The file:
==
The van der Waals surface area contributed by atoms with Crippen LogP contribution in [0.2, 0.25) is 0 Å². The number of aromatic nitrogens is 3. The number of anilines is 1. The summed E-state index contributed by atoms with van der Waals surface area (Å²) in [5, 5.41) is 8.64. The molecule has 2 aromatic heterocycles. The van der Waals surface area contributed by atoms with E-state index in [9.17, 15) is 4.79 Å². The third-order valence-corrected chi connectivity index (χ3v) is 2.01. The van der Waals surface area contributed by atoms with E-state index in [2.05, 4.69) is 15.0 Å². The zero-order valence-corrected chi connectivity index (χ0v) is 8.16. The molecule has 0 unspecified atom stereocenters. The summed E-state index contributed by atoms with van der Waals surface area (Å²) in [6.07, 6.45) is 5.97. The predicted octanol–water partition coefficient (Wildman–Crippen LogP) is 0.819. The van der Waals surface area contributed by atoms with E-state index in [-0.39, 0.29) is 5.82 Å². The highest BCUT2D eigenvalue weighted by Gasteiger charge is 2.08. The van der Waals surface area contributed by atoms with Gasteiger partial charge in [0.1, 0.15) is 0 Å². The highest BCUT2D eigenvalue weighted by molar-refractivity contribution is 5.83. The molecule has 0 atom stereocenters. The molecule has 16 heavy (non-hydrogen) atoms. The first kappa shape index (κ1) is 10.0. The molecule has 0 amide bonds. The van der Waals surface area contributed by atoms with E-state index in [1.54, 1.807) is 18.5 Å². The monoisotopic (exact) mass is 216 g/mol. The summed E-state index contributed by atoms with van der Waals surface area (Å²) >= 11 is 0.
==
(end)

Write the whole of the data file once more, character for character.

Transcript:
The van der Waals surface area contributed by atoms with Crippen LogP contribution in [0.2, 0.25) is 0 Å². The number of aromatic nitrogens is 3. The number of anilines is 1. The summed E-state index contributed by atoms with van der Waals surface area (Å²) in [5, 5.41) is 8.64. The molecule has 2 aromatic heterocycles. The van der Waals surface area contributed by atoms with E-state index in [9.17, 15) is 4.79 Å². The third-order valence-corrected chi connectivity index (χ3v) is 2.01. The van der Waals surface area contributed by atoms with E-state index in [2.05, 4.69) is 15.0 Å². The zero-order valence-corrected chi connectivity index (χ0v) is 8.16. The molecule has 0 unspecified atom stereocenters. The summed E-state index contributed by atoms with van der Waals surface area (Å²) in [6.07, 6.45) is 5.97. The predicted octanol–water partition coefficient (Wildman–Crippen LogP) is 0.819. The van der Waals surface area contributed by atoms with E-state index in [-0.39, 0.29) is 5.82 Å². The highest BCUT2D eigenvalue weighted by Gasteiger charge is 2.08. The van der Waals surface area contributed by atoms with Gasteiger partial charge in [0.1, 0.15) is 0 Å². The highest BCUT2D eigenvalue weighted by molar-refractivity contribution is 5.83. The molecule has 0 atom stereocenters. The molecule has 16 heavy (non-hydrogen) atoms. The first kappa shape index (κ1) is 10.0. The molecule has 0 amide bonds. The van der Waals surface area contributed by atoms with E-state index in [1.54, 1.807) is 18.5 Å². The monoisotopic (exact) mass is 216 g/mol. The summed E-state index contributed by atoms with van der Waals surface area (Å²) >= 11 is 0.